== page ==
04 Mar Dexmedetomidine Reduced Risk of Delirium
MedicalResearch.com Interview with:
Yoanna Skrobik MD FRCP(c) MSc
McGill University Health Centre
MedicalResearch.com: What is the background for this study?
Response: My clinical research interests revolve around critical care analgesia, sedation, and delirium. I validated the first delirium screening tool in mechanically ventilated ICU patients (published in 2001), described ICU delirium risk factors, associated outcomes, compared treatment modalities and described pharmacological exposure for the disorder. I was invited to participate in the 2013 Society of Critical Care Medicine Pain, Anxiety, and Delirium management guidelines, and served as the vice-chair for the recently completed Pain, Agitation, Delirium, Early Mobility and Sleep upcoming guidelines.
Until this study, no pharmacological prevention or intervention could convincingly be considered effective in ICU delirium. Although Haloperidol and other antipsychotics are frequently used in practice, their lack of efficacy and possible disadvantages are increasingly being understood.
MedicalResearch.com: What are the main findings?
Response: This is the first study suggesting an effective pharmacological preventative approach to ICU delirium, a morbid and distressful disorder. Dexmedetomidine, a wakefulness-preserving anxiolytic, when administered at night, led to patients randomized to this arm being more likely to remain free of delirium free in the ICU (80% vs. 54%) and spending more ICU days free of delirium (8 vs. 6 days).
Dexmedetomidine has been described as a co-analgesic in many (non-ICU and ICU) studies. We found that among patients with pain, dexmedetomidine recipients were less likely to experience severe pain. (44 % vs. 66 %, p=0.04).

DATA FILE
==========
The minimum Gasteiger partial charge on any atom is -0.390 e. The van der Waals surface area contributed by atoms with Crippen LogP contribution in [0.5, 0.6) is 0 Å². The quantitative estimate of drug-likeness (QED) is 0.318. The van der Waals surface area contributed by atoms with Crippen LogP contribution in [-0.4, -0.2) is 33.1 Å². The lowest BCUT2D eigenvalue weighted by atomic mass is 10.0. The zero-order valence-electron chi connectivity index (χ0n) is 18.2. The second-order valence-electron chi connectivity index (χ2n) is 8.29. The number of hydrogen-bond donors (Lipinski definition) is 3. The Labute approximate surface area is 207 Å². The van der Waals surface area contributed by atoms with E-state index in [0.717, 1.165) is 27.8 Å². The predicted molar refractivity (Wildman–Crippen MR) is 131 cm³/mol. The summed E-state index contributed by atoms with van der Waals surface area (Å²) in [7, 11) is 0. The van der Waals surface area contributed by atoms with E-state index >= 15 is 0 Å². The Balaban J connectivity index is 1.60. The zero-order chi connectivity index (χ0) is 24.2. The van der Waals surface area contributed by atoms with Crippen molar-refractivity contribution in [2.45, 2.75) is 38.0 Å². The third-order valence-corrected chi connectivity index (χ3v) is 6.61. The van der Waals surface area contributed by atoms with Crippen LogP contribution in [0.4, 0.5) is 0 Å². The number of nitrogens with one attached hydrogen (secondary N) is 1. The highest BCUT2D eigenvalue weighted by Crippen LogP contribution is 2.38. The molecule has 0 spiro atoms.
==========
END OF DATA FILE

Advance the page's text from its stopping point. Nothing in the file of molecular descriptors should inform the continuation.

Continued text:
MedicalResearch.com: What should readers take away from your report?
Response: In patients at high risk for delirium, low-dose nocturnal dexmedetomidine infusions reduce delirium incidence.
MedicalResearch.com: What recommendations do you have for future research as a result of this work?
Response: We expected dexmedetomidine would also improve sleep quality, as previous studies in selected groups of critically ill patients suggested this might be the case. Commonly used nocturnal sedatives reduce sleep quality. However, no difference in sleep quality as assessed by a self-reported questionnaire was found between the two groups.
Sleep quality research is in its infancy. The recently completed 2018/9 Pain, Agitation/sedation, Delirium, Immobility (rehabilitation/mobilization), and Sleep (disruption) (PADIS) guidelines built on earlier work and the 2013 PAD guidelines by adding two inextricably related clinical care topics–rehabilitation/mobilization and sleep. Additional studies are required to define the influence of critical illness, delirium, and mechanical ventilation on sleep quality.
Yoanna Skrobik, Matthew S. Duprey, Nicholas S Hill, John W. Devlin. Low-dose Nocturnal Dexmedetomidine Prevents ICU Delirium: A Randomized, Placebo-controlled Trial. American Journal of Respiratory and Critical Care Medicine, 2018; DOI: 10.1164/rccm.201710-1995OC
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